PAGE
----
h. An asset’s special relationship or special value, if any, to the charitable purposes of the institution.
2. Management and investment decisions about an individual asset must be made not in isolation but rather in the context of the institutional fund’s portfolio of investments as a whole and as a part of an overall investment strategy having risk and return objectives reasonably suited to the fund and to the institution.
3. Except as otherwise provided by law other than this section, an institution may invest in any kind of property or type of investment consistent with this section.
4. An institution shall diversify the investments of an institutional fund unless the institution reasonably and prudently determines under this section that the purposes of the fund are better served without diversification.
5. Within a reasonable time after receiving property, an institution shall make and carry out decisions concerning the retention or disposition of the property or to rebalance a portfolio in order to bring the institutional fund into compliance with the purposes, terms, and distribution requirements of the institution as necessary to meet other circumstances of the institution and the requirements of this section.
6. A person that has special skills or expertise, or is selected in reliance upon the person’s representation that the person has special skills or expertise, has a duty to use those skills or that expertise in managing and investing institutional funds.
(4) APPROPRIATION FOR EXPENDITURE OR ACCUMULATION OF ENDOWMENT FUND; RULES OF CONSTRUCTION.—
(a) Subject to the intent of a donor expressed in the gift instrument, an institution may appropriate for expenditure or accumulate so much of an endowment fund as the institution determines is prudent for the uses, benefits, purposes, and duration for which the endowment fund is established. Unless stated otherwise in the gift instrument, the assets in an endowment fund are donor-restricted assets until appropriated for expenditure by the institution. In making a determination to appropriate or accumulate, the institution shall act in good faith with the care that an ordinarily prudent person in a like position would exercise under similar circumstances and shall consider, if relevant, the following factors:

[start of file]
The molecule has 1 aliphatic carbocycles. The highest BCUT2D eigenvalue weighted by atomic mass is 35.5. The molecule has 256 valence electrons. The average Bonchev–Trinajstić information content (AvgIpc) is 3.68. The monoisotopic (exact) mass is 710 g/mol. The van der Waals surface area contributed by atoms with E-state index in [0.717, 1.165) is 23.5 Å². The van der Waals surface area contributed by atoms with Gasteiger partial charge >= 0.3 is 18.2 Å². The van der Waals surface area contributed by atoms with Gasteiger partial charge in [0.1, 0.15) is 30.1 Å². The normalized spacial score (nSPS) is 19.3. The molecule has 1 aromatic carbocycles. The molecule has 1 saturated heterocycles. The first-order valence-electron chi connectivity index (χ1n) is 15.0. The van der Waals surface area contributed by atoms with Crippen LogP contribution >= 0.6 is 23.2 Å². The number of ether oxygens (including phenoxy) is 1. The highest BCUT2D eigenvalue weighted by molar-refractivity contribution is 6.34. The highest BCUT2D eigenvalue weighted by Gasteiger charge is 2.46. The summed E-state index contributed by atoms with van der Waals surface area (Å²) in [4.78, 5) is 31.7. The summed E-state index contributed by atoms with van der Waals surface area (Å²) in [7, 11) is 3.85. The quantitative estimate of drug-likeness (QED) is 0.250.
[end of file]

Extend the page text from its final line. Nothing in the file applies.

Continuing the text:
1. The duration and preservation of the endowment fund.
2. The purposes of the institution and the endowment fund.
3. General economic conditions.
4. The possible effect of inflation or deflation.
5. The expected total return from income and the appreciation of investments.
6. Other resources of the institution.
7. The investment policy of the institution.
(b) To limit the authority to appropriate for expenditure or accumulate under paragraph (a), a gift instrument must specifically state the limitation.
(c) Terms in a gift instrument designating a gift as an endowment, or a direction or authorization in the gift instrument to use only “income,” “interest,” “dividends,” or “rents, issues, or profits,” or “to preserve the principal intact,” or words of similar import:
1. Create an endowment fund of permanent duration unless other language in the gift instrument limits the duration or purpose of the fund.
2. Do not otherwise limit the authority to appropriate for expenditure or accumulate under paragraph (a).
(5) DELEGATION OF MANAGEMENT AND INVESTMENT FUNCTIONS.—
(a) Subject to any specific limitation set forth in a gift instrument or in law other than this section, an institution may delegate to an external agent the management and investment of an institutional fund to the extent that an institution could prudently delegate under the circumstances. An institution shall act in good faith, with the care that an ordinarily prudent person in a like position would exercise under similar circumstances, in:
1. Selecting an agent.
2. Establishing the scope and terms of the delegation, consistent with the purposes of the institution and the institutional fund.
3. Periodically reviewing the agent’s actions in order to monitor the agent’s performance and compliance with the scope and terms of the delegation.
(b) In performing a delegated function, an agent owes a duty to the institution to exercise reasonable care to comply with the scope and terms of the delegation.
(c) An institution that complies with paragraph (a) is not liable for the decisions or actions of an agent to which the function was delegated.